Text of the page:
Showing posts from February, 2017

How to control White feces disease in Shrimp Farming

Introduction: During the early 2010, concerned by high shrimp selling prices, many manufacturers decided to use improved stocking densities in the pursuit of higher production levels. However, abnormally high water temperatures (>32°C) and greater feeding rates resulted in increased organic matter levels in the ponds, with the occurrence of a new pathological entity called “ white feces disease ”. The disease was first identified in Penaeus monodon cultivated in low salinity waters (3- 5‰), but it was far along spread throughout complete shrimp production area, where currently 99% production corresponds to Litopenaeus vannamei.  Disease scenario: The disease happens under different soil conditions, and it results in depreciated water quality. Peak mortality rates are seen in the appearance of very low oxygen (<3.0 mg/L)/low alkalinity (<80 ppm) levels. Initial disease signs appear in both control feed trays and at water surface, where abundant f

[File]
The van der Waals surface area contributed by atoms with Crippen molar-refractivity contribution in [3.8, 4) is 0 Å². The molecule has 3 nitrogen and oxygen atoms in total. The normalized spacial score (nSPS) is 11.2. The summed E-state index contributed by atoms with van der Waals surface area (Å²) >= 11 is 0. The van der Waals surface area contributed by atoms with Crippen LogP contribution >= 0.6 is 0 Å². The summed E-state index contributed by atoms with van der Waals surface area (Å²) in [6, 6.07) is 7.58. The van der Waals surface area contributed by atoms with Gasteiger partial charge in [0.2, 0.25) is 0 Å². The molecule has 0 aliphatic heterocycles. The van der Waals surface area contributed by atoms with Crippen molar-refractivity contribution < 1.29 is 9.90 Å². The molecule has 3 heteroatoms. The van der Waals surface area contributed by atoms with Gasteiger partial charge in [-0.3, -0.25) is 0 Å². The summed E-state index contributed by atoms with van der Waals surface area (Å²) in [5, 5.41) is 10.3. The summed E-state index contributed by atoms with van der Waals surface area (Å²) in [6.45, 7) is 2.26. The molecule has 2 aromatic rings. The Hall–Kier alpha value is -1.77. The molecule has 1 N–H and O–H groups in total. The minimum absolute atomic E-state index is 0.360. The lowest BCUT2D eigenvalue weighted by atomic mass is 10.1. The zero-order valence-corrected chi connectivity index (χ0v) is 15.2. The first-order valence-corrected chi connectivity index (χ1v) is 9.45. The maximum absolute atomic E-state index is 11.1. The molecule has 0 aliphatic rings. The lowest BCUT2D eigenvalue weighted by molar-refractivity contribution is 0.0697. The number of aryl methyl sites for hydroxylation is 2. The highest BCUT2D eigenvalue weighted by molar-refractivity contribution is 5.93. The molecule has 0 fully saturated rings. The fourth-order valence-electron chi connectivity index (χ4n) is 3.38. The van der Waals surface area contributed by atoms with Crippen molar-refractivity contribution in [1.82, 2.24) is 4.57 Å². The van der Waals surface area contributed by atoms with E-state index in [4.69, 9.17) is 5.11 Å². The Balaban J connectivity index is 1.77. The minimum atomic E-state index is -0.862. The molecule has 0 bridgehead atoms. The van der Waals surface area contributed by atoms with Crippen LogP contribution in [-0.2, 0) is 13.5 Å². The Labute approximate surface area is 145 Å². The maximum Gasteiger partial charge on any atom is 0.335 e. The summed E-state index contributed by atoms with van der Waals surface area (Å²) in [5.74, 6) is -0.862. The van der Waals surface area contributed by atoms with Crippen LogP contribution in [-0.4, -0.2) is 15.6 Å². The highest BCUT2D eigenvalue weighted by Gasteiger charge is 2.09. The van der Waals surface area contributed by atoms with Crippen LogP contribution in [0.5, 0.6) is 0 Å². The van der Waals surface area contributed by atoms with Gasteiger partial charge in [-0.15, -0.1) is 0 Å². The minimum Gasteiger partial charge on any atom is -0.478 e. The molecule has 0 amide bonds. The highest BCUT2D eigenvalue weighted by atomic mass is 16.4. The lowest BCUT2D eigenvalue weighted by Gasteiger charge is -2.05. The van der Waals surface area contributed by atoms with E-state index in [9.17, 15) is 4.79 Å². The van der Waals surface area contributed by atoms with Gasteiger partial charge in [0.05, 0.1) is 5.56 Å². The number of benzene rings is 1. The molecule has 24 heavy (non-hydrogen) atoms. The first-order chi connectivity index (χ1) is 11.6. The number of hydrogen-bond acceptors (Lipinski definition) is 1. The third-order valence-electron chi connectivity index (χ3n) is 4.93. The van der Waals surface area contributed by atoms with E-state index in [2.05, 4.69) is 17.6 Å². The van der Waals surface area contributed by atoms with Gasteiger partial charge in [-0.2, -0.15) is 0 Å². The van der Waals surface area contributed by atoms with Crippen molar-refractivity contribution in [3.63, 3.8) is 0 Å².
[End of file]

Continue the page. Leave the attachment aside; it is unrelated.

Water Quality Management in Shrimp Culture

Water quality management is basically the management of water quality parameters daily to keep it in optimal conditions for growth of shrimp .   This is very important to prevent the shrimp experience stress that can accelerate the shrimp to various diseases. Water quality parameters that must be managed well are: (1) Transparency and Water Color, (2) pH  (Potential Hydrogen) (3) DO  (Dissolved Oxygen) (4) Salinity (5) Temperature (6) TAN (Total Ammonia Nitrogen) (7) Free Ammonia (NH3) and (8) Alkalinity Transparency and Water Color: These water quality parameters reflecting the type and density of plankton.   Core of this management is that each change can be followed and is anticipated to avoid stress on the cultured shrimp.   The more intense the color of water signifies the more dense the number of existing plankton.   Plankton density is too high may affect fluctuations in dissolved oxygen and pH in the pond.   On a sunny day, the amount of dissolved o